Maras is a complex of hundred´s of little basins, formed as terraces. They capture the highly salt containing water of a nearby spring. The mines have been used for salt extraction since the time of the Inkas. The first layer is used for consume, the second one for therapeutic usage and the third one for the animals. Each basin produces 60 kg salt in a month and is “harvested” one day a month.

Moray is an impressive place of a different nature. It is a botanic laboratory because of the different microclimates. Therefore the Inkas could cultivate a variety of plants within little space and which normally grow in the most distinctive climate zones. The temperature disparity of two terraces is up to 3°C. Surprisingly the round terraces are still intact. You will also visit the magnificient ruins of Ollantaytambo. You will spend the night in the Sacred Valley.

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Machu Picchu

Machu Picchu is the Must-See of every Peru-trip. Machu Picchu is one of the most important archaeological marvels of the world. This Inca city was abandoned after the arrival of the Spaniards, who never discovered it, buried in the jungle for centuries and unknown to the western world until Hiram Bingham’s expedition in 1911. The entire archaeological complex is remarkably well preserved with its sections, temples, squares and other structures built in complete harmony with nature. Some of the most important places to visit are: the Temple of the Sun, the Sacred Plaza, the Temple of the Three Windows, the so-called Sacristy and the Intihuatana, a carved rock pillar used for astronomical purposes, which is the major shrine of Machu Picchu. Its astonishing location on a mountain with steep terraced slopes falling away to the Urubamba River, which flows far below in the canyon, lets the visitor witness unforgettable sights.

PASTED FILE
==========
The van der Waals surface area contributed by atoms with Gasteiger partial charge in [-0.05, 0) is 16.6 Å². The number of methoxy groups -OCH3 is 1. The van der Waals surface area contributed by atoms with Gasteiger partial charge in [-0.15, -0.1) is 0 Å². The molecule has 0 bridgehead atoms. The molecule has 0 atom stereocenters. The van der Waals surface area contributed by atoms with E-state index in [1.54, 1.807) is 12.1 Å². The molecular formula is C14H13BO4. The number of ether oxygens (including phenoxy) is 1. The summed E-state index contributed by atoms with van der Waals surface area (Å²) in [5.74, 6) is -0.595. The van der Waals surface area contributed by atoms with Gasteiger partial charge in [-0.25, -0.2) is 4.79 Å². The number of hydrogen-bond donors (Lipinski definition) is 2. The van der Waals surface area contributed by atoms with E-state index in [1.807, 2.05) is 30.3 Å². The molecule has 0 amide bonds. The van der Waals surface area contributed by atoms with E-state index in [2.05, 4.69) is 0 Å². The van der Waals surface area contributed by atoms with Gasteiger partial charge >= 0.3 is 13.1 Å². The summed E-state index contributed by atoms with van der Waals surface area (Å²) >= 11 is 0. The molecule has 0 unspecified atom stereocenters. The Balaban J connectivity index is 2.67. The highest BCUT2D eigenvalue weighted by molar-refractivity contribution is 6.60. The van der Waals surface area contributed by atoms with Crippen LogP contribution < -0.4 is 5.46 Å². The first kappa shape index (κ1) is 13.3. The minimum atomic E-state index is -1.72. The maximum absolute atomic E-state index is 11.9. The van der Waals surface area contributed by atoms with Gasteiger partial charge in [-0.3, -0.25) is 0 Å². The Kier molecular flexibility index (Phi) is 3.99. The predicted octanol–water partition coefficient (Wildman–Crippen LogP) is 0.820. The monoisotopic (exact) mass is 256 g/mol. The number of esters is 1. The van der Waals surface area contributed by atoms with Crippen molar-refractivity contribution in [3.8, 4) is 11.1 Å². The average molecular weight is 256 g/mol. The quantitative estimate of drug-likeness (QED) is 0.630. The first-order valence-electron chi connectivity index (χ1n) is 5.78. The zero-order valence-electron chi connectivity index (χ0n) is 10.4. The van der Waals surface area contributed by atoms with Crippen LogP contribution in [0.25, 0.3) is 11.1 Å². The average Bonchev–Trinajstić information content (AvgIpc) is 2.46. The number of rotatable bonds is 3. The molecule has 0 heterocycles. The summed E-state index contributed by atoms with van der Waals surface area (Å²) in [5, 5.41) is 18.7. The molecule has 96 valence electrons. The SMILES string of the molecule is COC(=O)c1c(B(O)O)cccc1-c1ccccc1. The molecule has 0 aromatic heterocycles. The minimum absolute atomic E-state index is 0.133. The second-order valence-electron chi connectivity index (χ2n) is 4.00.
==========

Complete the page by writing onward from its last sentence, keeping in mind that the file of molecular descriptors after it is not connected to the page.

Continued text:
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Manu-the very word has become synonymous with the best rain forest in the world. The protected areas of the great Manu wilderness have become world famous because of their unspoiled rain forest and amazing wildlife. Manu protects more species of animals and plants than any other park on Earth. The Manu National Park contains 1,000 species of birds, or one out of every nine on Earth, and 200 more than the U.S. and Canada combined. Approximately 550 bird species occur within a few square miles of lowland forest. Try a short visit to the spectacular lowland forest of Manu to see the world's best rain forest wildlife, including the world's most approachable, photographable macaw clay lick.

Also featured are the biggest clay lick of South America's largest land animal--the 600-pound (250 kilo) Lowland Tapir, playful Giant Otters, Jaguars, and ten species of monkeys, including the amazing mustachioed Emperor Tamarin.

The Tambopata-Madidi reserve contains areas of Peru and Bolivia. Bolivia’s Madidi National Park totals 18,900 sq. km./7,297 sq. miles, while the adjacent reserves of Tambopata-Candamo and Bahuaja-Sonene across the border in Peru add up to more than 13,700 sq. km./5,290 sq. miles. Taken together, they form the second largest, and by far the most biologically diverse nature conservation area in all of South America.